I’d love to go back to your original post but you’ve written so much new stuff that I also find inaccurate. At this stage of any successful dialogue between us, I think it’s important we distinguish between fact and opinion.

Fact - On point #1 we agree on the technical aspects on how the tax will function.
(I personally like to call a spade a spade. If the tax works like a capital gains tax it should be called a capital gains tax. Whereas you are choosing to call it by what Obama wants you to call it.)

It's statements like the ones below, which you pawn off as fact, that irritate me.

“I understand the argument that wealthy people (particularly CEOs and people working in finance) are advantaged by a lower capital gains rate.”

"The "justifications" for taxing capital gains at a lower rate (investment involves more risk and is necessary for "job creation") are ultimately self-serving propaganda from the upper class."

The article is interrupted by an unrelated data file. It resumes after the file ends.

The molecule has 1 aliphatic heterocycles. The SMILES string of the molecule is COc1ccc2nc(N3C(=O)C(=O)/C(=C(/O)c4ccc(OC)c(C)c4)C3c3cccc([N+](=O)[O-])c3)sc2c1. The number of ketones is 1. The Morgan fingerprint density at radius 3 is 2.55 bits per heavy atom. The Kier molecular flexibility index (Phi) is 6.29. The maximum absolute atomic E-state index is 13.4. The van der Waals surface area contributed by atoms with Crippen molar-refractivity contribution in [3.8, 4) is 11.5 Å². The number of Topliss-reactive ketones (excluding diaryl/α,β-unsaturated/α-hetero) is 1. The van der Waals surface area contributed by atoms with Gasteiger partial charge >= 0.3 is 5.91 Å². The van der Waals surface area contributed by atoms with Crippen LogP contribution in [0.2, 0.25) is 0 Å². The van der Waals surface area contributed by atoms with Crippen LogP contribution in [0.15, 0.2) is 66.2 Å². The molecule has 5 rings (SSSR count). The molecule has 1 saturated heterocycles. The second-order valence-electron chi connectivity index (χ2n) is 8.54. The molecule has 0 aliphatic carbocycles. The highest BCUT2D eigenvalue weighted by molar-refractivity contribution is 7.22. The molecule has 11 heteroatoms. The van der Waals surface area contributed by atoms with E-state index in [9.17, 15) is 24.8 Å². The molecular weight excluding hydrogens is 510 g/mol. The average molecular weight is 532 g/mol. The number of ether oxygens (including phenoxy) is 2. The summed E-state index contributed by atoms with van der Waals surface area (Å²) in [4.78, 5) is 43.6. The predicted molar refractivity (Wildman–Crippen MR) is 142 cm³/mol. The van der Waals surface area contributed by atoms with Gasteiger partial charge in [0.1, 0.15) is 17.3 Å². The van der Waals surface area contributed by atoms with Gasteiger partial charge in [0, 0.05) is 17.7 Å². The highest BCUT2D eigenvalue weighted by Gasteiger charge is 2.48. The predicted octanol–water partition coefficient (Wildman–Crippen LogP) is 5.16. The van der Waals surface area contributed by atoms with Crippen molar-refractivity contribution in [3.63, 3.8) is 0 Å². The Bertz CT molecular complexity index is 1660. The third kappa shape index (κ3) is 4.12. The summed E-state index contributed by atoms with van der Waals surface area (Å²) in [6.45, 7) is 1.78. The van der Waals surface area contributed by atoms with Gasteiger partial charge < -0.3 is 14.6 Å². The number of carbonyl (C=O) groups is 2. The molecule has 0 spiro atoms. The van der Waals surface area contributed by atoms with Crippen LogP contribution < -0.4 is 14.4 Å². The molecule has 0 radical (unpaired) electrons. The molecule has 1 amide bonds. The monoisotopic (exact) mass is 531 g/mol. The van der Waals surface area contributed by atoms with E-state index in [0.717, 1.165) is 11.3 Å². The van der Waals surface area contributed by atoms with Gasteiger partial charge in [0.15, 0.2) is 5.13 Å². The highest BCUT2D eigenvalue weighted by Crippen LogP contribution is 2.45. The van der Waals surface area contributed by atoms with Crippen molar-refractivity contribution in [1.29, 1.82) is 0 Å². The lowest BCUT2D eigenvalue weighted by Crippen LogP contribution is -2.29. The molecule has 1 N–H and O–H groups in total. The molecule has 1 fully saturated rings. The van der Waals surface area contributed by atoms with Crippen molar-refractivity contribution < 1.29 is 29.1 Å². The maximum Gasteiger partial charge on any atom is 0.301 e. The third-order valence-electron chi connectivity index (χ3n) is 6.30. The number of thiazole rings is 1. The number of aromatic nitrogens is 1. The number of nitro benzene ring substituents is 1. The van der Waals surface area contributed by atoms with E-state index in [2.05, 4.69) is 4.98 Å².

I’ll let you choose, which statement would you like me to pour cold water on? Or do you want to go back to something you wrote in your post?
Johnny - I agree that it would be useful to distinguish between fact and opinion. Statements like this one:

"Sixty-two percent of those born into the top fifth of the income bracket will remain within the top two fifths, while sixty-five percent of Americans born into the bottom fifth of the bracket will remain in the bottom two fifths. "

Are things that I "pawn off as facts." Of course, you could dispute the methodology used to reach those figures, demonstrating that even "facts" are also often up for interpretation.

The statements you have identified I would consider opinions.

“I understand the argument that wealthy people (particularly CEOs and people working in finance) are advantaged by a lower capital gains rate.”